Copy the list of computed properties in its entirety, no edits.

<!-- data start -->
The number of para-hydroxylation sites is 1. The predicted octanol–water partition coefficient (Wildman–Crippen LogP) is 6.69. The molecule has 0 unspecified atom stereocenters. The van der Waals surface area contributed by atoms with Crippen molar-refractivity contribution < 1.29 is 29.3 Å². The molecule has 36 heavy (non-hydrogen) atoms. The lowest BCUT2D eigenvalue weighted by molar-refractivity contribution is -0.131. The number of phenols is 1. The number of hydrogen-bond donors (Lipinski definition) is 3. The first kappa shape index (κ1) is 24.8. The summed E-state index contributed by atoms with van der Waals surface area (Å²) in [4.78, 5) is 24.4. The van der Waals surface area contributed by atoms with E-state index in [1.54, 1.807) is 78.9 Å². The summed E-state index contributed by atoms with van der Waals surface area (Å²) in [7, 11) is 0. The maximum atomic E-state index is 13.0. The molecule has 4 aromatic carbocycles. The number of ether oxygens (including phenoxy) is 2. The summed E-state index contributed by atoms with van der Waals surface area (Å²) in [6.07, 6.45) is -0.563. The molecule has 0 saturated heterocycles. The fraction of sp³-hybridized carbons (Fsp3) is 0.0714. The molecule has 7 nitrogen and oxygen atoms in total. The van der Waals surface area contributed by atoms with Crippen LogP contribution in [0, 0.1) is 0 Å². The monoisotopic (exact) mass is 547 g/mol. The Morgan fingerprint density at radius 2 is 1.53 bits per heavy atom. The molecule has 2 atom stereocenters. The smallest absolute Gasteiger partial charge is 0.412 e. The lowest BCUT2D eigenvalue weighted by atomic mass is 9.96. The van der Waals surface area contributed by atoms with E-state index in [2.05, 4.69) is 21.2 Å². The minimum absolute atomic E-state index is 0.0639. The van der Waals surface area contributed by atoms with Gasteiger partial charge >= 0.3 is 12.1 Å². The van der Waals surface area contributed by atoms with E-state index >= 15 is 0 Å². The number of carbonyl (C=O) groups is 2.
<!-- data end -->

The number of para-hydroxylation sites is 1. The predicted octanol–water partition coefficient (Wildman–Crippen LogP) is 6.69. The molecule has 0 unspecified atom stereocenters. The van der Waals surface area contributed by atoms with Crippen molar-refractivity contribution < 1.29 is 29.3 Å². The molecule has 36 heavy (non-hydrogen) atoms. The lowest BCUT2D eigenvalue weighted by molar-refractivity contribution is -0.131. The number of phenols is 1. The number of hydrogen-bond donors (Lipinski definition) is 3. The first kappa shape index (κ1) is 24.8. The summed E-state index contributed by atoms with van der Waals surface area (Å²) in [4.78, 5) is 24.4. The van der Waals surface area contributed by atoms with E-state index in [1.54, 1.807) is 78.9 Å². The summed E-state index contributed by atoms with van der Waals surface area (Å²) in [7, 11) is 0. The maximum atomic E-state index is 13.0. The molecule has 4 aromatic carbocycles. The number of ether oxygens (including phenoxy) is 2. The summed E-state index contributed by atoms with van der Waals surface area (Å²) in [6.07, 6.45) is -0.563. The molecule has 0 saturated heterocycles. The fraction of sp³-hybridized carbons (Fsp3) is 0.0714. The molecule has 7 nitrogen and oxygen atoms in total. The van der Waals surface area contributed by atoms with Crippen LogP contribution in [0, 0.1) is 0 Å². The monoisotopic (exact) mass is 547 g/mol. The Morgan fingerprint density at radius 2 is 1.53 bits per heavy atom. The molecule has 2 atom stereocenters. The smallest absolute Gasteiger partial charge is 0.412 e. The lowest BCUT2D eigenvalue weighted by atomic mass is 9.96. The van der Waals surface area contributed by atoms with E-state index in [2.05, 4.69) is 21.2 Å². The minimum absolute atomic E-state index is 0.0639. The van der Waals surface area contributed by atoms with Gasteiger partial charge >= 0.3 is 12.1 Å². The van der Waals surface area contributed by atoms with E-state index >= 15 is 0 Å². The number of carbonyl (C=O) groups is 2.